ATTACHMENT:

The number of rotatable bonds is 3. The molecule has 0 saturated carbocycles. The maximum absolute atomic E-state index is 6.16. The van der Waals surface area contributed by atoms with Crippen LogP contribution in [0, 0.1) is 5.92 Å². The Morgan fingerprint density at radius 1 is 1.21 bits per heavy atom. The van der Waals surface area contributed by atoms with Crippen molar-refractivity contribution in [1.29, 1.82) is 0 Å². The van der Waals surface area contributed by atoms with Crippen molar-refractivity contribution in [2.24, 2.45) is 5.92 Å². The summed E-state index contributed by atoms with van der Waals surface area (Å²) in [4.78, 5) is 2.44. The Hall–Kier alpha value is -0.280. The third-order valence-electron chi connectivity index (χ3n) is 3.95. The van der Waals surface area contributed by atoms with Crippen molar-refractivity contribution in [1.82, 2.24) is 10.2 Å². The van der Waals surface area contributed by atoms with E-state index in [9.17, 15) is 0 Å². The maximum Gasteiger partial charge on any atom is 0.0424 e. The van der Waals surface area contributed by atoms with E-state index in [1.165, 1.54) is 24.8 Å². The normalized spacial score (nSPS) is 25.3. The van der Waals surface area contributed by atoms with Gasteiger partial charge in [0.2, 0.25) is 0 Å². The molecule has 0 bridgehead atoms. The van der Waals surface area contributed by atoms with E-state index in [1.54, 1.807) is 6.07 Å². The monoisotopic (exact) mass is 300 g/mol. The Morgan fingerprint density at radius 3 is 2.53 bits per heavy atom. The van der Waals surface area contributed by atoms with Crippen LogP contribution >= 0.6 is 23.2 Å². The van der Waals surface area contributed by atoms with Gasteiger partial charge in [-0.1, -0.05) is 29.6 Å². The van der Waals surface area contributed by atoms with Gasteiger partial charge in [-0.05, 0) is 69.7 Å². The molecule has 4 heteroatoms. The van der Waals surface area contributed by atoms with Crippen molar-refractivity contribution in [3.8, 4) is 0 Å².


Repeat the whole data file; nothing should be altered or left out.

The number of rotatable bonds is 3. The molecule has 0 saturated carbocycles. The maximum absolute atomic E-state index is 6.16. The van der Waals surface area contributed by atoms with Crippen LogP contribution in [0, 0.1) is 5.92 Å². The Morgan fingerprint density at radius 1 is 1.21 bits per heavy atom. The van der Waals surface area contributed by atoms with Crippen molar-refractivity contribution in [1.29, 1.82) is 0 Å². The van der Waals surface area contributed by atoms with Crippen molar-refractivity contribution in [2.24, 2.45) is 5.92 Å². The summed E-state index contributed by atoms with van der Waals surface area (Å²) in [4.78, 5) is 2.44. The Hall–Kier alpha value is -0.280. The third-order valence-electron chi connectivity index (χ3n) is 3.95. The van der Waals surface area contributed by atoms with Crippen molar-refractivity contribution in [1.82, 2.24) is 10.2 Å². The van der Waals surface area contributed by atoms with E-state index in [9.17, 15) is 0 Å². The maximum Gasteiger partial charge on any atom is 0.0424 e. The van der Waals surface area contributed by atoms with E-state index in [1.165, 1.54) is 24.8 Å². The normalized spacial score (nSPS) is 25.3. The van der Waals surface area contributed by atoms with Gasteiger partial charge in [0.2, 0.25) is 0 Å². The molecule has 0 bridgehead atoms. The van der Waals surface area contributed by atoms with E-state index in [1.54, 1.807) is 6.07 Å². The monoisotopic (exact) mass is 300 g/mol. The Morgan fingerprint density at radius 3 is 2.53 bits per heavy atom. The van der Waals surface area contributed by atoms with Crippen LogP contribution >= 0.6 is 23.2 Å². The van der Waals surface area contributed by atoms with Gasteiger partial charge in [-0.1, -0.05) is 29.6 Å². The van der Waals surface area contributed by atoms with Gasteiger partial charge in [-0.05, 0) is 69.7 Å². The molecule has 4 heteroatoms. The van der Waals surface area contributed by atoms with Crippen molar-refractivity contribution in [3.8, 4) is 0 Å².